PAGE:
Welcome to the newest edition of The Why. “Why do people still buy vinyl records?” you ask? Good question. Timely too. (Besides, it beats answering the question: “Why does my girlfriend need that fancy-setting showerhead when she has me?”)
According to Denise Geurra of NPR/MPR News “(v)inyl presses all across the country are feeling the strain as the old format (has been making) a comeback with a new generation.”
(Indeed it has and for quite some time and some of these NPR and other non-music press folks are just now noticing. In fact, thanks to indie music stores, the truth is vinyl never died. It just got better.)
Keith Caulfield of Billboard magazine stated: “Vinyl right now is really the only bright spot in terms of album sales this year.” He notes that prior to 2008 new vinyl sales were not quite high enough to “publish the numbers.” Things have changed since then.
In fact, in the past six years, vinyl sales have reportedly tripled. During the first portion of this year Billboard counted 6.5 million units sold. At present, 3.5 percent of overall music sales are vinyl. 10 years ago music tracker Nielsen SoundScan reported that the statistic was 0.2 percent.
Sales of CDs and digital downloads which still make up the majority of music sales are down. Caufield stated that growth in any segment of the music marketplace—in this case vinyl—is something to celebrate. Furthermore, he believes if that is where the growth is then vinyl records are a product the industry should “make more of.”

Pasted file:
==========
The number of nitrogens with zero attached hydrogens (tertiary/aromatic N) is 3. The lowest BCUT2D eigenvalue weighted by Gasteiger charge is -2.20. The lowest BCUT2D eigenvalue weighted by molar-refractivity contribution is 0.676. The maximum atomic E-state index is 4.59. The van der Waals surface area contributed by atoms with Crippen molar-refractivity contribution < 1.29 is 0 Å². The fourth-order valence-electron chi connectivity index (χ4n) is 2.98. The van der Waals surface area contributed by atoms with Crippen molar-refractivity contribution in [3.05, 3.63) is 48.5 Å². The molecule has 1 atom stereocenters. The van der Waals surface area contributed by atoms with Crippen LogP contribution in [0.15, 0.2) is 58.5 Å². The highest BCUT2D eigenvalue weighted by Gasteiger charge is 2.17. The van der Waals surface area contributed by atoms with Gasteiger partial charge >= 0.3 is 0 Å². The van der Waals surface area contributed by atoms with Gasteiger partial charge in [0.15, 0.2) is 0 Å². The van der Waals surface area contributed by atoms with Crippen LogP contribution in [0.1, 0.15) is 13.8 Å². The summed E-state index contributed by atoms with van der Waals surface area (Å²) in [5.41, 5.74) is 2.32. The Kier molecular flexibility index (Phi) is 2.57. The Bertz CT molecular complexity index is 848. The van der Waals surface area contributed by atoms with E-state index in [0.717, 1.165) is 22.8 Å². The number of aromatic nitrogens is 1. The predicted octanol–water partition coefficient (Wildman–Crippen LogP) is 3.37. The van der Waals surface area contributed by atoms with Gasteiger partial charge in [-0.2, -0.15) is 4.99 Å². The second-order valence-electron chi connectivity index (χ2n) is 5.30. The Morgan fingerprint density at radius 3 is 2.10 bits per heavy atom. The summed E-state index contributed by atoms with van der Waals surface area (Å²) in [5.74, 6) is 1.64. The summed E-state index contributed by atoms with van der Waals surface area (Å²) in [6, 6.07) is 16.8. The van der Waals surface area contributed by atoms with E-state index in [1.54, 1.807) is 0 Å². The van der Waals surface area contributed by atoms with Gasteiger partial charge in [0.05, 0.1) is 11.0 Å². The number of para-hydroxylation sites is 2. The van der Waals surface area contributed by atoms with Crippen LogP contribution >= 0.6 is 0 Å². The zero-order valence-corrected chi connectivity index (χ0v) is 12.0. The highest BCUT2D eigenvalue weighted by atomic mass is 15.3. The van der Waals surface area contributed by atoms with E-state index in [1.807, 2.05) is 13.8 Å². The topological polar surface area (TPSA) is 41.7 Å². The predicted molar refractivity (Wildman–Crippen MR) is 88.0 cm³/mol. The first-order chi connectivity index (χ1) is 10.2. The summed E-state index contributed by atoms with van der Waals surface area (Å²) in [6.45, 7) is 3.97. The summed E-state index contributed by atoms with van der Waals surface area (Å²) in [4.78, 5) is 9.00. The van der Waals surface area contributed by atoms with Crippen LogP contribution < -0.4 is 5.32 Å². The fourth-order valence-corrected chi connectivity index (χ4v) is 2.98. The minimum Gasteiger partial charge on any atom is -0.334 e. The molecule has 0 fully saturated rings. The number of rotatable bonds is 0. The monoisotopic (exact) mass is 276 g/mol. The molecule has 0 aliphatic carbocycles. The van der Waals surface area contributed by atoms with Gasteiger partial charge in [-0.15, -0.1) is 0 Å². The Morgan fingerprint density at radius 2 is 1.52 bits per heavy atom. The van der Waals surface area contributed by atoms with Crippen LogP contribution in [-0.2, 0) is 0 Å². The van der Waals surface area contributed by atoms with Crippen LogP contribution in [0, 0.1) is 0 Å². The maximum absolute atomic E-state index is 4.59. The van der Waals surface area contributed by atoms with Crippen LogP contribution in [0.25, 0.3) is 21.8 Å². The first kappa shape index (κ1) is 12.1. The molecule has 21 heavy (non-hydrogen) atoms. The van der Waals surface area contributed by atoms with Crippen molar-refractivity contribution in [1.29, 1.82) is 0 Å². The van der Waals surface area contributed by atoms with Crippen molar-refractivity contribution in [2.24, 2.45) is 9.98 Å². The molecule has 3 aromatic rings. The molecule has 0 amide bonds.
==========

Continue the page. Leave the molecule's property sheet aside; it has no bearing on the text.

Geurra reported: “National retail chains like Best Buy, Urban Outfitters and even Whole Foods are taking notice. They now carry vinyl in some stores across the country.”
She confirms your rockin’ writer’s statement that “it’s the indie stores . . . (like Rhino Records in Claremont, California or Amoeba Music in Hollywood) that still make up the backbone of vinyl sellers.”
Still, why do people still buy vinyl records? Some music fans—especially those who share and make music mixes– enjoy digital but they also enjoy having a “hard copy” (CD or vinyl) for back up “just in case.” There are also kids who have unearthed their parents’ turntables and got into vinyl because they thought real records are “cool” or ‘retro”.
Geurra thinks folks who buy vinyl have numerous reasons that “range from the nostalgic to the curious.” Perhaps there is yet a simpler reason why people pick vinyl records.
Perhaps it is because they want to truly enjoy the album cover art. Perhaps they enjoy the free posters that some bands include in their albums. Maybe buying vinyl records makes it easier to read lyrics, album credits and liner notes. The listeners have a much better chance of “becoming immersed in” the recording artist’s original intentions.
Why do people still buy vinyl records? Now you know.
You ask the questions. We provide the answers.
American Live Wire . . . Listen and be heard.
(Here’s one for the ladies . . . who enjoy . . . records . . .)